The Daily Courier from Connellsville, Pennsylvania on March 9, 1938 · Page 3
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March 9, 1938

The Daily Courier from Connellsville, Pennsylvania · Page 3

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Connellsville, Pennsylvania
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Wednesday, March 9, 1938
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Page 3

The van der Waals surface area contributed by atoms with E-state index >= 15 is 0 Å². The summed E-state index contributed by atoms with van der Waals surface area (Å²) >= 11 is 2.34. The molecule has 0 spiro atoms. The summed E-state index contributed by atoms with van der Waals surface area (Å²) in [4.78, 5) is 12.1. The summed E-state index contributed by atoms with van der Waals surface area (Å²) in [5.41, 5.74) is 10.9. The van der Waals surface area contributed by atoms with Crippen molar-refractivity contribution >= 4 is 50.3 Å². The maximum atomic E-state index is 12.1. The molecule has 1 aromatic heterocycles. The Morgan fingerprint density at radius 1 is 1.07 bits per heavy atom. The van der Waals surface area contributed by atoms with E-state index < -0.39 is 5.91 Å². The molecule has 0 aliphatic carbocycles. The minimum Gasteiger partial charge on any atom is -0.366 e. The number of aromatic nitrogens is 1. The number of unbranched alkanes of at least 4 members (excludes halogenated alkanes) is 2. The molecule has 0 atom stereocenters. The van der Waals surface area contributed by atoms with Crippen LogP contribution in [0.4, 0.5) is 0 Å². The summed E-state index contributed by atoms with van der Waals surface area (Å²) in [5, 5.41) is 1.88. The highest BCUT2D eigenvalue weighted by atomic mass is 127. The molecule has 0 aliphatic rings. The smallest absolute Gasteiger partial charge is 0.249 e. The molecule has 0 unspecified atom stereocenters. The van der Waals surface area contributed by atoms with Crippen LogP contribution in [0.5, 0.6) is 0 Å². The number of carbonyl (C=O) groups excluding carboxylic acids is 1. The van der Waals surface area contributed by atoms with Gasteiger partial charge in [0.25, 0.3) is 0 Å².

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WEDNESDAY, MARCH 0, 1938. THE DAILY COURIER, CONNELLSVFLLE. PA. PAGE THREE.. NEW LIGHTING TOR" SCHOOLS, i MT. PLEASANT Board Will I n c l u d e Funds in Budget for Next Year. OTHER ITEMS OF INTEREST MOUNT PLEASANT, Mar. 9.-Students in the three grade schools will have better light for their studies next year. At a .meeting of the Board of Education Monday the directors heard estimates of the cost of Installation and operation given by a representative o£ the West Pcnn Power Company and decided to include the amounts in the budget for next year. No change in the lighting system will be made this term. Recently the · directors visited Connellsville High School to sec the "model classroom" in which the , latest type lighting fixtures are in use. They were greatly impressed by the room and under the new setup it is believed many students' eyes will be saved. A WPA project was accepted for the building of bleachers on.the west side of Ramsay.Athletic Field. They are to be built on a 60-40 basis, and the board's share will be approximately $1,400. The contract for the lumber to be used was awarded to Ray Miller. Olterbeih Guild Elects. At the meeting of the Otterbcin Guild of the United Brethren Church, held in the social rooms of the church Monday evening, officers were chosen for the year as follows: President, Claudia Canose; vice- president, Mary Jo Sawyer; secretory, Betty Brown; treasurer, Anne Overly; secretary o£ thank offering, Eileen G e a r h a r t; secretary of stewardship. Daphne Boyer; secretary of literature, Margaret Feme Gratzinger: pianist, Jean Harkcom; social chairman, Mary Jane Nose, and patroness, Mrs. Mary Bennett. Miss Jean Harkcom had charge of the meeting, and the topic for the evening was "Making a Living in the Southern Mountains." Taking part in the program were Faithe Queer, Charlotte Fox, Genet Stull Feme Long, and Sarah Catherine Goldsmith. Miss Claudia Canose had a vocal solo. Delegates to the branch meeting to be held in Scottdale in June arc Mary Snyder and Evelyn Boyer, with Margaret Feme Gratzinger as alternate. Hostesses were Sylvanin anc ; Claudia Canose, Catherine Pirott and " Genet Stull. ^ - The annual alabaster offering was received. Monday being Mrs. . Bennett's birthday and in appreciation of her service as patroness for the past two years, she was tendered a handker- - chief shower. Improving Reservoir Street. Work has been begun on the improvement of Reservoir street as a part of the WPA : project in the Firs' ward. This street has become almost impassable and serves a number of homes in the Parflttown and Quarry street district. IHcn's Class Meets. The Men's Conference Bible Class ; of the Methodist Episcopal Church held its regular meeting at the "church Tuesday evening. This wai : the business and social meeting. Son in Hospital. Mr. and Mrs. William Roach o " Hunker announce the birth of a son at 12:20 o'clock Tuesday morning i Frick Memorial Hospital. Recreation Center Meets Greensburg Tankers Tonigh T h e Connellsville Recreation Center aquatic club will close it- season''of regularly scheduled dua meets when it meets the Greensburg Y. M. C. A. this evening at the Westmoreland county seat. The local water team made a ver impressive showing in last week' meet with the McKecsport "Y" ant a similar performance is expected this week. The center squad is hopeful o f . its first victory at the expense of'the Greensburgers. Perryopolis PERRYOPOLIS, Mar. 9.--Mr. and Mrs. E. I. Ramsicr spent Saturday in Pittsburgh. Mr. and Mrs. John Anthony o: Brownsville visited the lattcr's mother, Mrs. Effie Sisley on Saturday. Mr. and Mrs. Frank Hutchinson and son, Russell, visited a daughter Mrs. John Wible ot Mount Plcosan' Sunday. William Wolfe of California State Teachers' College spent the week-end with his parents, Mr. and Mrs. James ' Wolfe. Mr. and Mrs. Jasper Hare and Mrs Jumcs Buttermore drove to New Kensington Sunday to see Mrs. But- tcrmore's daughter, Mrs. Millard Thompson. Richard Behana, son of Mr. anc Mrs. Amos Behana returned home Saturday from Uniontown Hospital where he had undergone a operation. Betty Luce, daughter of Mr. and Mrs. O. A. Luce has been given the leading part in the junior play a Maskingum College. Robert Stuck of Cadiz, Ohio, spcni the week-end with his parents, Mr and Mrs. Nathaniel Stuck. The cooking school Friday in J M. Palondcr's store was well attended by the women ot the town The prizes for the women who guessed the closest to the corree amount of electricity used in the demonstration went to Mrs. O. P Pore. Mr*. E. H. JEvey, Mrs. Besida Mrs. J. S. Thorpe and Mrs. Ira Blair Education Board Pays Conference Speaker; irritated by Remarks Director Worth K. Balslcy was Bivcn permission by the School Board rcncc of the city to gcl a ]ow pric( , on)2 ,500 backup "ship. School dis- tilc for vlsc al (j,,,, whcatfield. One offer of 7 1-2 cents each had been made but the directors felt that was too high as bids had formerly been received at six cents each. The Board of Education voted Monday night to pi;y the bill ol 185.75, submitted by Dr. Alonzo F. .lyers o£ the school of education, Mew. York University, for his ser/ices at the teachers meeting and iducational conference ind Dunbar Tow; ricts in January as it reversed a ormcr attitude to table it because 5f the majority's displeasure at the pcakur's remarks during an address n which he mentioned a "major 'ducation crime" was being pcrpe- ratcd in this city. Although all other speakers had jcen paid for educational conference vork, the check for Dr. Myers was vithheld by President Clyde R. Weihe and at the February meeting he four majority members voted to table the bill. After another session of discussion on the bill, Solicitor Samuel D. Jraemer again informed the board t was legally bound to make payment, "I can't see any reason for changing my mind," he said, referring to lis previous opinion that the bill had been contracted and must be paid regardless o£ what the speaker m'ght have said or done because the board, Jn hiring the educator, did not place any limitations on him. Director Clyde S. Campbell offered the resolution, seconded by Wotth K. Balsley that the bill be paid. Director H. H. Mclntire voted 'no" and President Weihe registered as "not voting" while the five others cast ballots to make payment. Another motion to have the board solioitor write n letter to the State Department of Public Instruction advising it that Dr. Myers' bill had been paid under protest was defeated when the three members of the minority were joined by Dr. Mcln- tire who had previously presented a motion to which there was no second, that the bill be delayed for another month. When the poll came to the board presidcnt,./our "no" votes had been registered and the resolution was defeated. Someone laughingly asked "now how arc you going to vote?" whereupon Weihe said "yes." Director Campbell, who smarted under the verbal lash of the New York speaker and who was almost vociferous in his criticism o£ Dr. Myers at the February meeting and again Monday, gleaned the personal "satisfaction" of having the title "Dr." "stripped" from the name ot the institute speaker on the motion to pay the bill. But the title of "Dr." was carried again in the motion to tell the State of the situation, a motion that was defeated. As the board was being polled on the latter motion, Superintendent Bela B. Smith informed the directorate that Dr. Adc (Lester K.) State superintendent of public instruction, probably doesn't know what it's all about and "won't have anything to do with it." Superintendent Smith hod informed Dr. Myers o£ the board's action, as he hud been directed to do, in "tabling" the bill whereupon the educator replied that if a check was not forthcoming by March 1 he planned to enter suit, stating the district would be required to pay interest as well as counsel fees. The superintendent then answered him by stating Out the board would not meet again until March 7 whereupon Dr. Myers extended his ultimatum to March 10. Mr. Smith had requested that he defer action until after the directorate had another opportunity to consider the bill. This, Dr. Myers informed the superintendent, he would do. A silence covered the board after the secretary had read Dr. Myers' letter to Mr. Smith. Director W. L. Zollars broke it by declaring he was not in favor originally of putting the bill on the table nnd therefore was not going to put it back. Director James H. Strawn said the board had authorised an expenditure for institute expenses and it could not single out any bill and withhold payment as he went on to say that he didn't defend the action of the speaker. The matter moved to the solicitor who rccmphasized a previous opinion that the board was legally bound to pay thc ( bill. "Personally I can't sec how we can hold it up," said Mr. Strawn, who added that "we can't change one word of his speech that's already a matter of record," urging that the bill be paid and the matter forgotten. Director Campbell suggested that a letter of censure with the board's approval accompany a check to Dr. Myers whereupon Dr. Mclntire offered a motion to defer payment until the next meeting. Director Campbell interposing "and : : Ji the meantime have the solicitor write a 'courteous rebuke 1 to him.' Director Zollars told the board ''suppose that Dr. Myers doesn't take that attitude and we have to go into court over it. The solicitor has openly acknowledged legality ot the bill and Dr. Myers has the first wedge against us" in event of lega] action, he added. The solicitor said "refusal to pay" can be inferred by the action of the board inasmuch as all of the other institute scpakers have been paid. Director Zollars added: "If members of the board want to write personal letters to Dr. Myers they can do this but I won't enter into it." Director Campbell then proceeded Continued on Page Seven. SCHOOL BOARD BRIEFS The board deferred action on Council's query to determine its attitude on a proposal to increase the salary o£ the cashier in the city treasurer's office from ?100 to $110 a month and that of the clerk from 50 to $05. It would cost the School Board $100 annually as the cost would be borne equally by the board, council and the commissioners. It was pointed out that increases in salaries could only be authorized if provision were made in the budget. Solicitor S. D. Braemer predicted revenues would soon be coming from school districts which are delinquent n their tuition payments. He said :ie had contacted State Departmcnl of Public Instruction officials at Hnrrisburg, especially with reference to Ohiopyle district which owes about $G,000 and was advised thai Ohiopyle had received funds, part o) which were to have bcca applied toward the tuition. President Clyde R. Weihe added that a member o£ the Ohiopyle board had told him a sizeable sum would be paid soon. The directors heard at length a suggested program to be followed in installing floodlights at the High School Stadium for night games. The board was unanimous in ifs belie! that the field should be wel. lightcc when in use. A vertical illumination plan will be worked out. C H. S. NEWS OF THE DAY LOWER CLASSMEN SCHOOL DEBATING TEAMS The High School dcbathig team appeared be/ore the freshman and sophomore classes this morning a assembly and gave a short debate on the county question, "Resolved, Tha' the Several States Should Adopt a Unicameral System o£ Legislation." Because an hour is .required to give a full debate, only the spots were brought out in the half hour allotted for discussion. Under the guidance of Harold Swank coach, the team has pcrformet creditably in eight events to date winning six and losing two. With one exception, all debating meets have been away from home. The negative team, composed o: John Munson and George Marakas has yet to be defeated. Both arc members of last year's varsity. Tom Fioto and Sara Bailey make up the affirmative team. Henry McRobbie alternate speaker, presided as chairman of the program. Thursday afternoon the debatini team will travel to Chnrleroi where a full debate will be held before 500 students in the auditorium. It has been learned that two State assemblymen will act as judges. AUTOMOBILE CLUB TO SEE "INNARDS" OF ENGINE The automobile club, sponsorec by Mr. Gubl, will meet Thursday An opportunity to sec the actual in nor- workings of. an automobile motor is made possible through a partly torn down motor minus heac and crankcast. By use of a cranl It is possible to illustrate the different working parts. Be in Style...Knit Your Own HonseholJ Arts by Alice Brooks PATTERN 6038 A real "find"--this dashing two-piecer that you can quickly knit in yarn or mercerized string! Blouse boasts lacy front motif. Pattern 0058 contains instructions for malting blouse and skirt in sizes 10-18 and 38-40 (all in one pattern); an illustration of blouse and of stitches; materials needed. To obtain this pattern send 10 cents in stamps or coin (coin preferred) to The Courier Household Arts Dcpt., 259 W. 14th Street, New York, N. Y. Be sure to write plainly your NAME, ADDRESS and PATTERN NUMBER. will appear in this column, beginning with tlie senior class nnd running down through the junior, sophomore and freshman classes. Today's list includes: Senior Home Room 5, Miss Baer; president, Dick Minerd; vice-president, Tom Floto; secretary, Ora Brooks. Senior Home Room G, Mr. Swank; president, Jean Ostcrwise; vice- president, Irma Kooser; secretary, Henry Byrne; treasurer, Dorothy Lang. Senior Home Room 9, Miss Roland; president, ' Robert Robinson; vice-president, Kenneth Jones; secretary, Tom Reagan. Senior Home Room 10, Miss Walters; president, Howard Widmcr; vice-president, Mary Ellen Shives; secretary, Kvclyn Stafford. Senior Home Room 23. W. L. Lewis; president, Frank Showman; vice-president, Harry Reagan; secretary, Anna M. Atkinson. Senior Home Room 40-A, J. F. ROBEUT ROSE CONFINED TO HOME WITH INFECTION Robert Rose, freshman, is confined to his home in East Fairview avenue with ,a badly infected knee resulting from an injury suffered about two weeks ago when he fell on the ice. He required medical attention last Saturday and is expected to be out of school for some time. He is able to receive visitors. SENIORS IN ESSAY CONTEST HAVE MEETING A meeting of seniors who entered the Constitutional Essay Contest was held Tuesday afternoon to discuss rules ;:nd get information. The contestants nre Virginia Prinkcy, Mary Louise Burltey, Doris Moyer, Harry Reagan, Wayne Collett, Esther Younkin, Blainc Shcctz, Gail HofT- mon, Tom Floto and Sylvia Schmidlc. OPERETTA TRYOUTS WILL KB IIEI/D THURSDAY Mr. Anstinc reminds all students that tryouts for the operetta will be held at 4:10 o'clock Thursday afternoon. It is hoped there will be a large turnout. SENIORS ELECT HOME KOOM OFFICIAL STAFVS A list of tle recently elected second semester home room officers FEEL NERVOUS, WEAK? It Is Dangerous H is d.inKtrou* to ictl a SUBSTITUTE for 656 ju?*l to make three or tour crim more. Customer* are your best assets; ' lose them and you los* your bu\ino*.s. * is worth ilircc or four times as muth as : a SUBSTITUTE.--Advertisement. j Mill Hall. Pa. -- Mrs. oward Dolce, 100 Water St., *ays : "Follow- injr mothrrhood I v** t h i n , nerwoun and couWn't «t or slwp. The baby's crjjnc jtot cm my ncrvfx I w.n jtiM a.i tirrd in the morninc ai I w.u tV hrforr. 1 toil ' 1 - Beehive Coke Is Stationary Beehive coke trade was stationary for the week ending Saturday, March 12. There were 708 ovens in blast, the same number as reported lor the week ot March 5. Operations were continuing on a four-day week basis. Lewis; president, Bobert Willard vice-president, Lyell Buttermore secretary, Penrl Buttermore. Senior Home Room 41-A, Miss Galinrdi; president, James Durst vice-president, Doris Moycr; secre- ary, Helen Dix. Senior Home Room 42-A, Mr. Sisley; president, James McGuuiis vice-president, William Hoover. NEWS OF DAY AT SCOTTDALE BRIEFLY TOLD Special to The Courier. SCOTTDALE, Mar. 9.--The Scott- dalc Book Club was entertained Tuesday evening at the home o£ Mrs. Scott H. Sherman in George.street. There were two book reviews. Miss Blanche Lowric talked on Helen R. Marshall's "Dorothea L. Dicks," and Miss Ethlynnc Miller discussed Clarence Day's "Lite With Mother." Mrs. Ivan Hernley and Miss Ethel Loucks were assistant hostesses at the social hour that followed. Club Hears Program. The Juvenile Music Club, sponsored by the Monday Music Club, Rave its annual program before the club Monday night in the Presbyterian Church. Mrs. William Ludy and Mrs. Benton Jenkins are the club counsellors. Marjorie Bell had charge of the program. It included: Chorus; piano duct, Marjorie Bosworth and Carolyn Dick; piano solo, Gloria Sturtz; reading, Patty Porter; piano duet, Katherine Hough and Betty Baker; musical news, Doris Overholt; reading, Virginia Dale; vocal solo, Adele Lydic; piano solo, Betty McClain; piano duct, Marjorie Byers and Phyllis Miles; and chorus. The hostesses for the evening were Mrs. D. S. Rogers, Mrs. Burnon Lydic, Mrs. John Tcdrow, Mrs. Mcade Tannehill, Mrs. P. J. Kega, Mrs. G. F. Kelly, Mrs. Frank Kenney, Mrs. E. M. S. Pyle, Mrs. D. W. Ryall and Miss Mary Jane Kelly. Round Kobin Held. A round robin was held by the Beta Tri-Hi-Y at the home of Ina Margaret Kclley Tuesday evening. This was one of a series of round robins being conducted. W. C. T. U. Institute. A Woman's Christian Temperance Union Institute of this district will be held in Trinity Evangelical and Reformed Church Tuesday, March 29. It will be an nil day meeting. The district includes Scottdale, Mount Pleasant, Alverton and the Tarr- RufTsdalc unions. China College Student Here. Miss Josephine Kriv of Uniontown and her guest, Mary Grace Xlavis, of Hwa-Nan College, Foodiow, China, will be guests of the Jubilee Circle at its regular meeting in the Metlio- Robbery Hoax Gels / Man Jail Sentence i . · . Special to The Courier. JOHNSTOWN, Mar. 9--Lester McDowell, 28, collector who admitted he j "robbed" himself ol $393 o£ Pennsylvania Electric Company funds, was sentenced to serve one to two years i.i Somerset county jail and make restitution. Mrs. Esther Kcyster, implicated by McDowell, was given a suspended sentence. dist Episcopal Church Thursday evening at 8 o'cclock. The public is invited. SCIENTIFIC TORTURE At the Bell Telephone Laboratories o Hfejefla arm raises and drop* n telephone upon its cradle. Hour after hour it bangs the mat rumen t in to place until, at Io*r, the telephone or its cradle breaks. A pair of plier*,. connected with a ruoior, bites into, heavy telephone vrire. Snip, snip, niiip. Day after day they cut away until they bend of break, or bccom« MO dull that they juat can't snip ·gain. A length of cord, uprayed with artificial perspiration, IA twisted and bent until it frays and breaks in two. With maddening monotony 8tre.am» of nickel* drop, one by one, 1 in to" coin boxes until the coins them- *elvca wear out. In these Laboratories Bell scientists in their constant »earcb, foe service and equipment improvements, subject telephone equipment to abuse far more Kvera titan it ever meets in actual service. And why? Simply because they must prove the right o.f every item of telephone equipment whether H'» a* email as a pair of pliers or as large a* a switdiboard, to become a. part of the world's finest telephone system-a nystcm that you know you can depend upon--always. The Bell Telephone Company of Pennsylvania* l'f«cript»on and it soon prtilr and 1 frit like A n your dracciM. tor it tod 17 /-"V /I f 3 Pieces Devoted to Modern Living An outstanding result of furniture design and craftsmanship which uses to the fullest extent the natural beauty of the lovely Walnut and other select hardwoods. This modern suite comprises the full size bed, roomy chest and choice of vanity or dvesser with clear plate glass mirrors, and all at this remarkably low price! See Other New Furniture Fashions For Spring! Complete Home